A House Hunter’s Guide to 7 Popular Home Architecture Styles

With all the preparation and excitement that comes with the home-buying process, it’s important not to let finding the right architectural style for your home get lost in the shuffle. Depending on what route you decide to go, the building style of your home is important in how it presents your interests and desires.

With a wide array of home styles available to you as a homebuyer, it is important to do some research into those that captivate you most. Whether you’re looking for an older style colonial, or a more modern architectural look, knowing the practicality of each as it relates to you and your family is vital in making the right decision. Here are just a few of the most popular styles you’ll find when hunting for your next home:

Art Deco

The Art Deco style is interesting because it provides a mix of near-modern and old-style perceptions. Influenced primarily by Miami Beach- and Hollywood-style homes, Art Deco is known for its smooth walls, bold exterior decor, and flat roofs on each floor. The variation of influences allows for a unique look unlike many other homes on the market.


Although similar in many ways to modern style homes, contemporary homes are distinct in a variety of ways. Both modern and contemporary portray a connection between the indoor and outdoor parts of the home, but contemporary styles place heavy focus on how the home is built.

Contemporary homes are generally constructed with an emphasis on sustainable building materials, utilizing natural lighting, higher energy-efficiency, and other such eco-friendly factors. When looking at homeowners insurance quotes online via comparison portals like CoverHound, you may notice that contemporary homes can also benefit you in greatly reducing your monthly premiums.

Dutch Colonial

Dutch Colonial architecture resembles the old-style homes of early settlers, and draws a great deal of influence from these traditional homes. Oftentimes this style features a double doorway at the front, flared eaves and hoods over entranceways, and an openness that allows a natural breeze to enter the home. In some cases, these homes are referred to as “barn houses,” due to their similarity to barn structures.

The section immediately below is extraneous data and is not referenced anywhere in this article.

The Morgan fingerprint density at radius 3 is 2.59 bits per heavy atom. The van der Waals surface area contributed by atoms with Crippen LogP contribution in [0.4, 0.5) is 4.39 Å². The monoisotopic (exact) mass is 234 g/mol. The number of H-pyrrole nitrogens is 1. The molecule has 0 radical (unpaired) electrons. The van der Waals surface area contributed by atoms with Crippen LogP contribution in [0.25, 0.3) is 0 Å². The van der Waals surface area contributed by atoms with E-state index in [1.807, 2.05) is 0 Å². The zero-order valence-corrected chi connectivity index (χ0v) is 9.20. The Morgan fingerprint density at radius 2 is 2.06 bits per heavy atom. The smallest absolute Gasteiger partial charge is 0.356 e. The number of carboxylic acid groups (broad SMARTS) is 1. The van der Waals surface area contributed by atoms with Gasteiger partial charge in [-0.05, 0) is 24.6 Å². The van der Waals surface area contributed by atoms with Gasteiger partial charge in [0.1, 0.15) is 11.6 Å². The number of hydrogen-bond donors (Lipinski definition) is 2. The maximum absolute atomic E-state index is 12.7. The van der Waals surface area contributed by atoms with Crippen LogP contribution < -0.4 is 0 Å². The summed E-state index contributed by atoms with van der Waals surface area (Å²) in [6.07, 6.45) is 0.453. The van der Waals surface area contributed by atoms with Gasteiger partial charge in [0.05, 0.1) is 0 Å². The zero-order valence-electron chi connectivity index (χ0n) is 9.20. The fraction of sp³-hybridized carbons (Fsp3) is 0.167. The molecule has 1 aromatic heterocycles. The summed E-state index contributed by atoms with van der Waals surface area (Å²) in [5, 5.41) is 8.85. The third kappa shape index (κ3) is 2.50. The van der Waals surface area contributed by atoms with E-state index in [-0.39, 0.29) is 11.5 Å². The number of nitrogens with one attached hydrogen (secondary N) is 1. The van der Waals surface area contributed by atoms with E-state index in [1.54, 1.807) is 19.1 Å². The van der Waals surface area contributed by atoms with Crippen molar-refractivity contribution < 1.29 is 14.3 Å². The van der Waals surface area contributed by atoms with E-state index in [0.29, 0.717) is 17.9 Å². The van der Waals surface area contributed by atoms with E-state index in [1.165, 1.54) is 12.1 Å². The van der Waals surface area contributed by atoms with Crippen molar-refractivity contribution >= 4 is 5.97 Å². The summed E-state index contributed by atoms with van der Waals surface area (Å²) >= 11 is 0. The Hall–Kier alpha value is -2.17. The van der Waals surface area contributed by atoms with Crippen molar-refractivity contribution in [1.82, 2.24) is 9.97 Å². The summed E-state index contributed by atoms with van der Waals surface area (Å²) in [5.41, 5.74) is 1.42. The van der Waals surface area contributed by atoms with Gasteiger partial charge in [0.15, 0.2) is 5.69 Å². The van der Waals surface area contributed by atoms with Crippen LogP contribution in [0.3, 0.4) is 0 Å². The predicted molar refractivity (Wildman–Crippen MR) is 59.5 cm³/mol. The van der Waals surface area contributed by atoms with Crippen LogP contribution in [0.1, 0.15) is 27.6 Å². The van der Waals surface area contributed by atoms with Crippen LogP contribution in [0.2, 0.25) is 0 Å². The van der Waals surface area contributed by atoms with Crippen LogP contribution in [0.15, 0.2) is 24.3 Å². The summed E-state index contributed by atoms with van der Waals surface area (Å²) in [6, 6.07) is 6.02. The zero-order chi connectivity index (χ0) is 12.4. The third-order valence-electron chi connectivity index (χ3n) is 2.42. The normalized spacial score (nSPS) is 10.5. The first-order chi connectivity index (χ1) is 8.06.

Mid-Century Modern

Mid-century modern design is ideal for those looking for new, sleek styles. Influenced heavily by the architecture of post-World War II era, these homes are characterized by their vast open spaces and large windows that allow natural light to flood the home. Given the influence of mid-20th century appeal, these homes were built with materials that were more accessible at the time, such as steel and plywood. The focus on simplicity and integration with the outdoors gives them a unique feel for any homebuyer.

Greek Revival

Inspired by early Greek architecture, this style focuses on revitalizing the symmetrical and column-based traits of older style homes. The Greek Revival form can be denoted by the tall columns surrounding the exterior, bold and unique embellishments, and often white plastered exterior. However, if you’re looking for the Greek Revival style, it likely won’t be found in urban areas, and requires searching in locations that feature larger estates.


Townhouses became immensely popular in the earlier parts of the 19th century due to increased demand for housing and low financial costs of building. These homes are generally found in urban areas and characterized by their traditional layouts, focusing more on practicality and lesser-so on large open spaces.


Spanish-style homes are inspired by older architecture, specifically the missions and churches established by Spanish missionaries of the early 20th century. These homes are an off-shoot of the Mediterranean style homes, and integrate a focus on arched corridors and flowery designs.

Finding the right style of home for you is a crucial step in house hunting. Although not all architectural designs may be available in the location you’re looking, it is important to understand the pros and cons that come with each style to ensure your final decision is well-informed. Keep in mind that each home has its own distinct features and benefits, and figuring out which one is most compatible with your lifestyle is the key to finding a true keeper.